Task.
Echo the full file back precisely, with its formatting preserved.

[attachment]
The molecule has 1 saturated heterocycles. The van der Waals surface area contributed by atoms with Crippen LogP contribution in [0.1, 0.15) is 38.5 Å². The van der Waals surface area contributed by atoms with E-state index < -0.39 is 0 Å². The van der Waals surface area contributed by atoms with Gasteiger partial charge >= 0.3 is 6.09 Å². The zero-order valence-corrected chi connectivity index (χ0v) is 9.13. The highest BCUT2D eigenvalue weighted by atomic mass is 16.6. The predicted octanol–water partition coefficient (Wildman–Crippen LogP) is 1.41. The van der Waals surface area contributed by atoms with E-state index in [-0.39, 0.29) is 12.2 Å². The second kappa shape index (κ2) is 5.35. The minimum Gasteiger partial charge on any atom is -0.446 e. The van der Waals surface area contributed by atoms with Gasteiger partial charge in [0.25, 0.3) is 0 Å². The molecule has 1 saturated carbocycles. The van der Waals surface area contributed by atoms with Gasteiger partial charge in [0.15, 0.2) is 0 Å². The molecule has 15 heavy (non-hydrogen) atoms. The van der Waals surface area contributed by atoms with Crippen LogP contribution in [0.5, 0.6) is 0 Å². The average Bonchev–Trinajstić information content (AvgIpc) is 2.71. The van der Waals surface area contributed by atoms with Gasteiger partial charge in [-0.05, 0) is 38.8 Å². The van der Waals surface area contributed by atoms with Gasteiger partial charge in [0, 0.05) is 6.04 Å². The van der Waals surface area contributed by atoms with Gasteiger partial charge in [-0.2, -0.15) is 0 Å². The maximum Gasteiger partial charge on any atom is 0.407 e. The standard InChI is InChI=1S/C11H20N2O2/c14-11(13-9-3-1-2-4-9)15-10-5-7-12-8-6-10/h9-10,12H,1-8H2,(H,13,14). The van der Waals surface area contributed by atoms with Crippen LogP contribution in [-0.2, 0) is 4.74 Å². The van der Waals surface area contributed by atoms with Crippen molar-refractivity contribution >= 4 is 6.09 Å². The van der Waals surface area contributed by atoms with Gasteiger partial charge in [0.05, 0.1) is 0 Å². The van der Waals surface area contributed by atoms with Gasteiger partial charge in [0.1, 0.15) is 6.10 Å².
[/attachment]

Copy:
The molecule has 1 saturated heterocycles. The van der Waals surface area contributed by atoms with Crippen LogP contribution in [0.1, 0.15) is 38.5 Å². The van der Waals surface area contributed by atoms with E-state index < -0.39 is 0 Å². The van der Waals surface area contributed by atoms with Gasteiger partial charge >= 0.3 is 6.09 Å². The zero-order valence-corrected chi connectivity index (χ0v) is 9.13. The highest BCUT2D eigenvalue weighted by atomic mass is 16.6. The predicted octanol–water partition coefficient (Wildman–Crippen LogP) is 1.41. The van der Waals surface area contributed by atoms with E-state index in [-0.39, 0.29) is 12.2 Å². The second kappa shape index (κ2) is 5.35. The minimum Gasteiger partial charge on any atom is -0.446 e. The van der Waals surface area contributed by atoms with Gasteiger partial charge in [0.25, 0.3) is 0 Å². The molecule has 1 saturated carbocycles. The van der Waals surface area contributed by atoms with Gasteiger partial charge in [0.15, 0.2) is 0 Å². The molecule has 15 heavy (non-hydrogen) atoms. The van der Waals surface area contributed by atoms with Crippen LogP contribution in [0.5, 0.6) is 0 Å². The average Bonchev–Trinajstić information content (AvgIpc) is 2.71. The van der Waals surface area contributed by atoms with Gasteiger partial charge in [-0.05, 0) is 38.8 Å². The van der Waals surface area contributed by atoms with Gasteiger partial charge in [0, 0.05) is 6.04 Å². The van der Waals surface area contributed by atoms with Gasteiger partial charge in [-0.2, -0.15) is 0 Å². The maximum Gasteiger partial charge on any atom is 0.407 e. The standard InChI is InChI=1S/C11H20N2O2/c14-11(13-9-3-1-2-4-9)15-10-5-7-12-8-6-10/h9-10,12H,1-8H2,(H,13,14). The van der Waals surface area contributed by atoms with Crippen LogP contribution in [-0.2, 0) is 4.74 Å². The van der Waals surface area contributed by atoms with Crippen molar-refractivity contribution >= 4 is 6.09 Å². The van der Waals surface area contributed by atoms with Gasteiger partial charge in [0.05, 0.1) is 0 Å². The van der Waals surface area contributed by atoms with Gasteiger partial charge in [0.1, 0.15) is 6.10 Å².